Amplification of oak DNA from ancient and modern wood

  title={Amplification of oak DNA from ancient and modern wood},
  author={S. Dumolin-Lapegue and M. H. Pemonge and Ludovic Gielly and Pierre Taberlet and R{\'e}my J. Petit},
  journal={Molecular Ecology},
A polymorphic noncoding region of chloroplast DNA (cpDNA) was successfully amplified by the polymerase chain reaction (PCR) from various oak wood samples, including recent and more ancient (about 600‐years‐old) samples from different oak species. Adaptation of DNA isolation and amplification protocols was necessary to obtain this result. Polymorphisms useful to distinguish species or geographical origin of these samples could be scored through sequencing. These polymorphisms include one… 

Use of chloroplast microsatellites to differentiate oak populations

The results indicate that chloroplast microsatellites can be used for haplotype discrimination in many contexts including certification or traceability of oak material.

A set of primers for the amplification of chloroplast microsatellites in Quercus

This work has identified 17 potential cpSSRs motifs from available oak sequences and tested their variability among French oak populations, finding six loci were polymorphic at the intraspecific level in Quercus petraea and Q. robur.

Extraction, amplification and characterization of wood DNA from dipterocarpaceae

A successful DNA extraction from wood yielding appropriate DNA quality for PCR amplification allows molecular genetic investigations of wood tissue and potential applications are in forensics and in the control of the timber and wood trade.

Wood identification with PCR targeting noncoding chloroplast DNA

Five universal primer pairs amplifying chloroplast noncoding sequences of 300–1,200 bp were designed and successfully applied to extract DNA from the recalcitrant processed white oak wood and randomly selected staves of wine barrels, showing correlation to their geographical origins.

DNA from processed and unprocessed wood: factors influencing the isolation success.

Improved recovery of ancient DNA from subfossil wood - application to the world's oldest Late Glacial pine forest.

Stringent decontamination of wood surfaces combined with DNA metabarcoding and assessment of post-mortem DNA damage allowed us to authenticate ancient DNA retrieved from the oldest Late Glacial pine forest.

Wood identification of JapaneseCyclobalanopsis species (Fagaceae) based on DNA polymorphism of the intergenic spacer betweentrnT andtrnL 5′ exon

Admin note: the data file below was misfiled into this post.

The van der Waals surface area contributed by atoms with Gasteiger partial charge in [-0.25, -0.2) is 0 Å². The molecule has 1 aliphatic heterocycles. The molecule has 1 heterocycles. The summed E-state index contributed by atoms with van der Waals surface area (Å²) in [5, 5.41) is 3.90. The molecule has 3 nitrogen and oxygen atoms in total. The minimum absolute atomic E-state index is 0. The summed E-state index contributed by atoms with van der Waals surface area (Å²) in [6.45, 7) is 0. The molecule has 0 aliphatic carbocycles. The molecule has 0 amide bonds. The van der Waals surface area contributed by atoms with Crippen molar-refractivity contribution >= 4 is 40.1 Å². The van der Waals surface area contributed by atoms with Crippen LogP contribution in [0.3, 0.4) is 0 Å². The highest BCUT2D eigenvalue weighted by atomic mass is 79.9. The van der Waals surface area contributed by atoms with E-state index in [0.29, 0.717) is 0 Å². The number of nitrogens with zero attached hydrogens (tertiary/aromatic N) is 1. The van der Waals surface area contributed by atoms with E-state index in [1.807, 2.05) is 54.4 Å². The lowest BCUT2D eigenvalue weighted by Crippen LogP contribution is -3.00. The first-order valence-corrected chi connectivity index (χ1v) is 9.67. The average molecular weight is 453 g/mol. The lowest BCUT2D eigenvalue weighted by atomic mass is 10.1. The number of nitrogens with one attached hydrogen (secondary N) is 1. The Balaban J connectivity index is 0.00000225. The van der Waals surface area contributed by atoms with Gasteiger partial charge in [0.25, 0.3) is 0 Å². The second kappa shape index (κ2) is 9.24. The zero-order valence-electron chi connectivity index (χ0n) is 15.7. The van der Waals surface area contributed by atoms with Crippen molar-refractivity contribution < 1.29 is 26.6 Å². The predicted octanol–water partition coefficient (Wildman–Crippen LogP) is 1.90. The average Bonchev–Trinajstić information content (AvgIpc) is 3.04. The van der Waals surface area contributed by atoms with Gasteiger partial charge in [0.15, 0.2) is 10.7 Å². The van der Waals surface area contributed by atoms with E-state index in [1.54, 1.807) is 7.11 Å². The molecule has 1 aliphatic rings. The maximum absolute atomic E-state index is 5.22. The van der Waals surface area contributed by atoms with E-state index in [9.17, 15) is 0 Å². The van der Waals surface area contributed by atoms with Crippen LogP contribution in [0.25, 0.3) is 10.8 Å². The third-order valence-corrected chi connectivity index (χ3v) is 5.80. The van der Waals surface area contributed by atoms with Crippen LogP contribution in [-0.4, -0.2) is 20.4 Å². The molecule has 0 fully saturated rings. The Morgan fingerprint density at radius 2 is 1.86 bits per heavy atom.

The present findings support the possibility of wood identification based on DNA polymorphism and distinguish Q. gilva from the other Quercus species, and the others are separated in two subgroups based onDNA polymorphism.



Association between chloroplast and mitochondrial lineages in oaks.

It is concluded that paternal leakage is not a significant factor at this timescale in many populations that are polymorphic for both cpDNA and mtDNA in this area without producing any new combination of cytoplasms involving the mitochondrial substitution.

Phylogeographic structure of white oaks throughout the European continent.

The mapped distribution of the haplotypes indicates the probable routes of postglacial recolonization followed by oak populations that had persisted in southern refugia, especially in the Iberian peninsula, Italy and the Balkans.

Polymorphic simple sequence repeat regions in chloroplast genomes: applications to the population genetics of pines.

It is anticipated that SSR loci within the chloroplast genome should provide a highly informative assay for the analysis of the genetic structure of plant populations, by using a PCR-based assay.

A set of universal primers for amplification of polymorphic non‐coding regions of mitochondrial and chloroplast DNA in plants

The genetic information present in the plant mitochondrial DNA (mtDNA) and chloroplast DNA (cpDNA) is of great interest in phylogeny and in population genetics, largely because of the non-mendelian

Chloroplast DNA footprints of postglacial recolonization by oaks.

Local systematic interspecific sharing of the maternal genome strongly suggests that long-distance seed dispersal events followed by interspecific exchanges were involved at the time of colonization, about 10,000 years ago.

Relationship Between Geographical Origin and Chemical Composition of Wood for Oak Barrels

Eight oak wood samples from the U.S., together with 39 samples coming from six different French regions, have been classified according to geographical origin. Extracts of the wood samples have been